• By Dana Sparks

Women’s Wellness: Experiencing Changes in Sexuality Around Menopause

May 14, 2015

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National Women's Health Week May 10 - 16

Stephanie Faubion, M.D., Women’s Health Clinic, Mayo Clinic, Rochester, Minn.

Women frequently experience changes in sexuality around menopause.  These can include a change in sexual interest or desire which may move from a more spontaneous sexual desire pattern to more of a willingness or receptive desire pattern. This means that a woman may feel like being sexual if the situation is right and all the necessary ingredients are in place.  For example, the necessary ingredients might be that she is well rested, that she isn’t stressed and that the relationship with her partner is in a good place.

These changes in sexual desire are likely the result of hormonal changes around menopause, and can be bothersome and even distressing to some women and to their partners.  In addition to sexual desire changes, many menopausal women report that sexual arousal actually comes before feelings of desire.  So a woman may find herself in a sexual situation and notice that she is aroused before she experiences sexual desire.   Becoming more planful about sexual activity may help cultivate situations that can lead to arousal (and then desire) and also help maintain intimacy.

Journalists: Sound bites with Dr. Faubion are available in the downloads.

 

 

When we talk about causes for problems with sexual functioning in women, we look at biological, psychological and sociocultural factors in order to make sure we try to identify all of the potential contributors to sexual problems.  In addition to hormonal changes around menopause, medications and medical conditions can impact sexual functioning. Some of those conditions include diabetes, neurological diseases or a history of cancer. Even fatigue and the aging process itself can have an affect.  In the psychological or emotional category, things like anxiety, depression, body image issues and a history of abuse may factor in.  Sociocultural influences include messages about sex from family, culture or society, and even how much sex education a woman had.  Finally, relationship factors are extremely important.  These include the quality of the relationship between a woman and her partner and whether the partner has sexual dysfunction.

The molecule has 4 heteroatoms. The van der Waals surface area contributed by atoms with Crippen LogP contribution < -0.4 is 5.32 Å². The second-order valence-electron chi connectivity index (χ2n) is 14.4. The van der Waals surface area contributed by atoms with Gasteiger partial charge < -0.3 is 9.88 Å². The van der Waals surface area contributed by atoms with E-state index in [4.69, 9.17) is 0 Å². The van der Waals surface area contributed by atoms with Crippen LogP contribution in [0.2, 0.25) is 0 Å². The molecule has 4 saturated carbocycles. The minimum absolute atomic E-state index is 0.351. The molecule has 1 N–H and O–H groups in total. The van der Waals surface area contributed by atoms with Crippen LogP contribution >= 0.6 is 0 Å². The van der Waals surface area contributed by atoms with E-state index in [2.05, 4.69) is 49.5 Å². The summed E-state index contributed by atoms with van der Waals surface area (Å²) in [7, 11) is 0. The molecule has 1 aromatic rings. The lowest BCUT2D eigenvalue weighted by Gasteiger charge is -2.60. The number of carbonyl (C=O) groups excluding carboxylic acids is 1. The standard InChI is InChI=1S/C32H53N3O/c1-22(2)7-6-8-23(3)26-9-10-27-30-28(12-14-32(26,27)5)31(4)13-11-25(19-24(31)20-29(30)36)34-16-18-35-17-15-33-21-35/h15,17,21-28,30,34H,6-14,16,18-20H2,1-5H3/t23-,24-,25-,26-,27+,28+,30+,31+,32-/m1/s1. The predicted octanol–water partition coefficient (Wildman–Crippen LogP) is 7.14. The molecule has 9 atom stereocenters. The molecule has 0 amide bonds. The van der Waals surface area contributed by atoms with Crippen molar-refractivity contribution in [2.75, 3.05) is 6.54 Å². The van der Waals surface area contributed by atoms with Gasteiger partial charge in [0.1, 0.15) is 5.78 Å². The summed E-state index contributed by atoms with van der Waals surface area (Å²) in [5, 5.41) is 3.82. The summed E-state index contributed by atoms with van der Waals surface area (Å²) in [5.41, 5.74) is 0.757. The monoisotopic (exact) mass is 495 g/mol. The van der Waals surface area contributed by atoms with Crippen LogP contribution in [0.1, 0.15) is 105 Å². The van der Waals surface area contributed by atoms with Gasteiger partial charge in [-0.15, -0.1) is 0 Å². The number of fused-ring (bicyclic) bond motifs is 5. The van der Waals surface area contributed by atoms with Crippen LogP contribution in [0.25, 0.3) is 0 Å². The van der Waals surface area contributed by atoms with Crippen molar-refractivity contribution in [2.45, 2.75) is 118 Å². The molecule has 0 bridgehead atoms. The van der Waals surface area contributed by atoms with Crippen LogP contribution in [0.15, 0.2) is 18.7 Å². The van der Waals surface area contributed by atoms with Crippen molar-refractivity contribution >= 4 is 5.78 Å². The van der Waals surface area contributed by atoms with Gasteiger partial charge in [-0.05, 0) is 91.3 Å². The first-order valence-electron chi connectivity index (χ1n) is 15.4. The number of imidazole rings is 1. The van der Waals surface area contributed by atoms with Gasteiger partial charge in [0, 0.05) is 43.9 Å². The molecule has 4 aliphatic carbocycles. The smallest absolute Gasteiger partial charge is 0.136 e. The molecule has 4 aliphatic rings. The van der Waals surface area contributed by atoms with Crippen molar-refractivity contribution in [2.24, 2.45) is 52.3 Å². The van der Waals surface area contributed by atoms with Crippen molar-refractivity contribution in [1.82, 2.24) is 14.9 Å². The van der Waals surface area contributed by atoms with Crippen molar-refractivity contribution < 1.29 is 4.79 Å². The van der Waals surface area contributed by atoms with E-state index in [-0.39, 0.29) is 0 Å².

For women, the changes in sexual functioning in midlife may not be welcome, but there are ways to address these issues.  Identifying the ingredients that need to be in place in order to maximize willingness and desire, and being more planful about sexual activity, may help women maintain intimacy beyond menopause.

 

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